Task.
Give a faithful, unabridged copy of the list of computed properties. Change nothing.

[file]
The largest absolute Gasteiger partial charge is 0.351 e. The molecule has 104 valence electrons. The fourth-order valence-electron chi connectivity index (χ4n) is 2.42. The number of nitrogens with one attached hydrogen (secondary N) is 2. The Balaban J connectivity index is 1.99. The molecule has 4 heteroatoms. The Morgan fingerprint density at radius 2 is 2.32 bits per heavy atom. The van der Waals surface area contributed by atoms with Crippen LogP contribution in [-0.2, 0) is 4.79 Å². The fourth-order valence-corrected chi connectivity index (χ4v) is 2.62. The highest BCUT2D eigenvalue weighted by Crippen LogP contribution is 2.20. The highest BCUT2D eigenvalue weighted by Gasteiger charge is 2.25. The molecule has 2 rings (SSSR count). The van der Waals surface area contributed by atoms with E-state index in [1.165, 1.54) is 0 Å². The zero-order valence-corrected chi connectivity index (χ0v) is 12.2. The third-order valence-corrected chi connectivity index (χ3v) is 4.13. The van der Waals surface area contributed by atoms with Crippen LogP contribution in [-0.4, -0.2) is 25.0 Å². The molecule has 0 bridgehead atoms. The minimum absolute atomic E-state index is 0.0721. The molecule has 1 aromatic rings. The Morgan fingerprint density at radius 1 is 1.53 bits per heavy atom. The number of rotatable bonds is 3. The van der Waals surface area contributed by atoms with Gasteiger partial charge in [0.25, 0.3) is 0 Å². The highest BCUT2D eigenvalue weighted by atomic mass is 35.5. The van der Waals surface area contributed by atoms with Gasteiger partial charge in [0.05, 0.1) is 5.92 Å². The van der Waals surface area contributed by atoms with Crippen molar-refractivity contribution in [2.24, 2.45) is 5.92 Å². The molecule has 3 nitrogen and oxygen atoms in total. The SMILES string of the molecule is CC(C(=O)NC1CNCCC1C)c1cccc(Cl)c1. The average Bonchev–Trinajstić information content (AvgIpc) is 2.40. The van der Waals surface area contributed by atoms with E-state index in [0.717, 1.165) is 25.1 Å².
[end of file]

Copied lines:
The largest absolute Gasteiger partial charge is 0.351 e. The molecule has 104 valence electrons. The fourth-order valence-electron chi connectivity index (χ4n) is 2.42. The number of nitrogens with one attached hydrogen (secondary N) is 2. The Balaban J connectivity index is 1.99. The molecule has 4 heteroatoms. The Morgan fingerprint density at radius 2 is 2.32 bits per heavy atom. The van der Waals surface area contributed by atoms with Crippen LogP contribution in [-0.2, 0) is 4.79 Å². The fourth-order valence-corrected chi connectivity index (χ4v) is 2.62. The highest BCUT2D eigenvalue weighted by Crippen LogP contribution is 2.20. The highest BCUT2D eigenvalue weighted by Gasteiger charge is 2.25. The molecule has 2 rings (SSSR count). The van der Waals surface area contributed by atoms with E-state index in [1.165, 1.54) is 0 Å². The zero-order valence-corrected chi connectivity index (χ0v) is 12.2. The third-order valence-corrected chi connectivity index (χ3v) is 4.13. The van der Waals surface area contributed by atoms with Crippen LogP contribution in [-0.4, -0.2) is 25.0 Å². The molecule has 0 bridgehead atoms. The minimum absolute atomic E-state index is 0.0721. The molecule has 1 aromatic rings. The Morgan fingerprint density at radius 1 is 1.53 bits per heavy atom. The number of rotatable bonds is 3. The van der Waals surface area contributed by atoms with Gasteiger partial charge in [0.25, 0.3) is 0 Å². The highest BCUT2D eigenvalue weighted by atomic mass is 35.5. The van der Waals surface area contributed by atoms with Gasteiger partial charge in [0.05, 0.1) is 5.92 Å². The van der Waals surface area contributed by atoms with Crippen molar-refractivity contribution in [2.24, 2.45) is 5.92 Å². The molecule has 3 nitrogen and oxygen atoms in total. The SMILES string of the molecule is CC(C(=O)NC1CNCCC1C)c1cccc(Cl)c1. The average Bonchev–Trinajstić information content (AvgIpc) is 2.40. The van der Waals surface area contributed by atoms with E-state index in [0.717, 1.165) is 25.1 Å².